Legends are made from legends. Rudyard Kipling dug deep into the tales of the jungle from his years living in India, and drew from them the kinds of stories that live forever.
The stories tell mostly of Mowgli, an Indian boy who is raised by wolves from infancy and who learns self-sufficiency and wisdom from the jungle animals.
The book describes the social life of the wolf pack and, more fancifully, the justice and natural order of life in the jungle.
Among the animals whose tales are related in the work are Akela the wolf; Baloo the brown bear; Shere Khan, the boastful Bengal tiger who is Mowgli's enemy; Kaa the python; Bagheera the panther; and Rikki-tikki-tavi the mongoose.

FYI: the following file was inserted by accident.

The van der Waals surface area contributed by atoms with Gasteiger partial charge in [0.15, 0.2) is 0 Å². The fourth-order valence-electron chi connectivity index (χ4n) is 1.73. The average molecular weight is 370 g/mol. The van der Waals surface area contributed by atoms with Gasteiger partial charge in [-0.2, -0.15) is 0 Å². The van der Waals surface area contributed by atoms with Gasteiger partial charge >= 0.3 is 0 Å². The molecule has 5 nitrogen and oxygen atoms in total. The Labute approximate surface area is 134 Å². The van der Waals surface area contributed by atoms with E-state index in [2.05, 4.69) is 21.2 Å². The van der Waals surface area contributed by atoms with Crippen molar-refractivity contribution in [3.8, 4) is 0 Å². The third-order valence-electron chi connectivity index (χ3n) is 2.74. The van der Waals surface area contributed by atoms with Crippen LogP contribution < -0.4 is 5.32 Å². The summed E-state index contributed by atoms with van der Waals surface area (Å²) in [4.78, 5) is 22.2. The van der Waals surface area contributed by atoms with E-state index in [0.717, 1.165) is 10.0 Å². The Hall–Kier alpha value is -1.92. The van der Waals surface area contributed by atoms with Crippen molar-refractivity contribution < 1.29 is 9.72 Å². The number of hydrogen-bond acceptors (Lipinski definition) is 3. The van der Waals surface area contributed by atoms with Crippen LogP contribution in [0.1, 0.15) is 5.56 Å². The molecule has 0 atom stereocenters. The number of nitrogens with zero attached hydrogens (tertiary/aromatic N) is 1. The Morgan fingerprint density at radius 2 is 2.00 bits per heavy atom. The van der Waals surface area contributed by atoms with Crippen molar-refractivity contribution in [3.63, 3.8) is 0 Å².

Richly written, with details and contexts unfamiliar to Western readers, "The Jungle Book" lifts imagination and language beautifully. Poetic, and written in a literary style, it shines above most modern prose.
Jungle Book lives and breaths on its own forever.
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